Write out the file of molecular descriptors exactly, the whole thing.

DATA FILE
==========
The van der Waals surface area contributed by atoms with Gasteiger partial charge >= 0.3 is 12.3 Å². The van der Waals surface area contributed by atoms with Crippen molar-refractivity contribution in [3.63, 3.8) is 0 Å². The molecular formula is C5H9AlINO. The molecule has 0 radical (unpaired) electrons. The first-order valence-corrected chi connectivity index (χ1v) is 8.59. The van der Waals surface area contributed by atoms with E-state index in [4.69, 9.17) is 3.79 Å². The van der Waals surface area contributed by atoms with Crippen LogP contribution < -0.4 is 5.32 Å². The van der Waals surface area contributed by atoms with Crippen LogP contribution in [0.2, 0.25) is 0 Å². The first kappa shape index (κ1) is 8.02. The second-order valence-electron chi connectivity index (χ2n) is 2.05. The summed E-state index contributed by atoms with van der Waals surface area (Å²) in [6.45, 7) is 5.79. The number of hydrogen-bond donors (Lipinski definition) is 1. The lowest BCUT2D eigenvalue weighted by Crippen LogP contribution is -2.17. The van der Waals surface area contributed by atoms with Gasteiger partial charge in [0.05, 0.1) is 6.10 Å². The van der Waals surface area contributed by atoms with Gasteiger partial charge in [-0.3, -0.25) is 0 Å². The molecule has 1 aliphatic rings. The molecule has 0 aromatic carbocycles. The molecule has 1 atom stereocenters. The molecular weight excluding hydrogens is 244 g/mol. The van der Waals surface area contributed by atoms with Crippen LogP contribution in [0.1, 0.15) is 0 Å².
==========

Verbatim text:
The van der Waals surface area contributed by atoms with Gasteiger partial charge >= 0.3 is 12.3 Å². The van der Waals surface area contributed by atoms with Crippen molar-refractivity contribution in [3.63, 3.8) is 0 Å². The molecular formula is C5H9AlINO. The molecule has 0 radical (unpaired) electrons. The first-order valence-corrected chi connectivity index (χ1v) is 8.59. The van der Waals surface area contributed by atoms with E-state index in [4.69, 9.17) is 3.79 Å². The van der Waals surface area contributed by atoms with Crippen LogP contribution < -0.4 is 5.32 Å². The van der Waals surface area contributed by atoms with Crippen LogP contribution in [0.2, 0.25) is 0 Å². The first kappa shape index (κ1) is 8.02. The second-order valence-electron chi connectivity index (χ2n) is 2.05. The summed E-state index contributed by atoms with van der Waals surface area (Å²) in [6.45, 7) is 5.79. The number of hydrogen-bond donors (Lipinski definition) is 1. The lowest BCUT2D eigenvalue weighted by Crippen LogP contribution is -2.17. The van der Waals surface area contributed by atoms with Gasteiger partial charge in [0.05, 0.1) is 6.10 Å². The van der Waals surface area contributed by atoms with Gasteiger partial charge in [-0.3, -0.25) is 0 Å². The molecule has 1 aliphatic rings. The molecule has 0 aromatic carbocycles. The molecule has 1 atom stereocenters. The molecular weight excluding hydrogens is 244 g/mol. The van der Waals surface area contributed by atoms with Crippen LogP contribution in [0.1, 0.15) is 0 Å².